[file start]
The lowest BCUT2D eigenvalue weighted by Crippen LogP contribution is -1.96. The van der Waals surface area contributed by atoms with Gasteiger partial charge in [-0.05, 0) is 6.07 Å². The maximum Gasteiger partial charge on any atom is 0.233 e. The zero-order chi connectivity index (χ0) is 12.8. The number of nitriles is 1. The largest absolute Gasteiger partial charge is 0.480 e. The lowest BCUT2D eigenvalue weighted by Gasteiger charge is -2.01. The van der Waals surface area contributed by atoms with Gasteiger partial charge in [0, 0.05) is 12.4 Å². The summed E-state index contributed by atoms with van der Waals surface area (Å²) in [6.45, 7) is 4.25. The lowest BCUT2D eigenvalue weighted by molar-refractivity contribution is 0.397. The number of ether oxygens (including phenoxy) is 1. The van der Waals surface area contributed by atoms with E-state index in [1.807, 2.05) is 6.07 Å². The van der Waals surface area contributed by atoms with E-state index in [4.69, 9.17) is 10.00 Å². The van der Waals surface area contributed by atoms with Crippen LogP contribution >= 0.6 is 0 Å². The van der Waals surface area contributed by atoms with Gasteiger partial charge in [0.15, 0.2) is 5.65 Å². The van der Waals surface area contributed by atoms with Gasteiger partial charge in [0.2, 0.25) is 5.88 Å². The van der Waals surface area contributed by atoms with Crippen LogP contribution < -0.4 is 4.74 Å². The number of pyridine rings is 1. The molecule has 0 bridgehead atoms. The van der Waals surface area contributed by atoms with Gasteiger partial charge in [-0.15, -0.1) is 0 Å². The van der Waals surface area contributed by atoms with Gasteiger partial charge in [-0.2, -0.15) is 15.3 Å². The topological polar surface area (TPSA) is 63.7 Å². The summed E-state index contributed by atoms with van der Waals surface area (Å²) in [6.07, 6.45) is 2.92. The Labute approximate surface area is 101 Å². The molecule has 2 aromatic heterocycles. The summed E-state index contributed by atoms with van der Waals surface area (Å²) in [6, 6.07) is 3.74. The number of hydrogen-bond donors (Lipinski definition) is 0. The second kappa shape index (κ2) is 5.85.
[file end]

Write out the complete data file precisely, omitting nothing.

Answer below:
The lowest BCUT2D eigenvalue weighted by Crippen LogP contribution is -1.96. The van der Waals surface area contributed by atoms with Gasteiger partial charge in [-0.05, 0) is 6.07 Å². The maximum Gasteiger partial charge on any atom is 0.233 e. The zero-order chi connectivity index (χ0) is 12.8. The number of nitriles is 1. The largest absolute Gasteiger partial charge is 0.480 e. The lowest BCUT2D eigenvalue weighted by Gasteiger charge is -2.01. The van der Waals surface area contributed by atoms with Gasteiger partial charge in [0, 0.05) is 12.4 Å². The summed E-state index contributed by atoms with van der Waals surface area (Å²) in [6.45, 7) is 4.25. The lowest BCUT2D eigenvalue weighted by molar-refractivity contribution is 0.397. The number of ether oxygens (including phenoxy) is 1. The van der Waals surface area contributed by atoms with E-state index in [1.807, 2.05) is 6.07 Å². The van der Waals surface area contributed by atoms with E-state index in [4.69, 9.17) is 10.00 Å². The van der Waals surface area contributed by atoms with Crippen LogP contribution >= 0.6 is 0 Å². The van der Waals surface area contributed by atoms with Gasteiger partial charge in [0.15, 0.2) is 5.65 Å². The van der Waals surface area contributed by atoms with Gasteiger partial charge in [0.2, 0.25) is 5.88 Å². The van der Waals surface area contributed by atoms with Crippen LogP contribution < -0.4 is 4.74 Å². The number of pyridine rings is 1. The molecule has 0 bridgehead atoms. The van der Waals surface area contributed by atoms with Gasteiger partial charge in [-0.15, -0.1) is 0 Å². The van der Waals surface area contributed by atoms with Gasteiger partial charge in [-0.2, -0.15) is 15.3 Å². The topological polar surface area (TPSA) is 63.7 Å². The summed E-state index contributed by atoms with van der Waals surface area (Å²) in [6.07, 6.45) is 2.92. The Labute approximate surface area is 101 Å². The molecule has 2 aromatic heterocycles. The summed E-state index contributed by atoms with van der Waals surface area (Å²) in [6, 6.07) is 3.74. The number of hydrogen-bond donors (Lipinski definition) is 0. The second kappa shape index (κ2) is 5.85.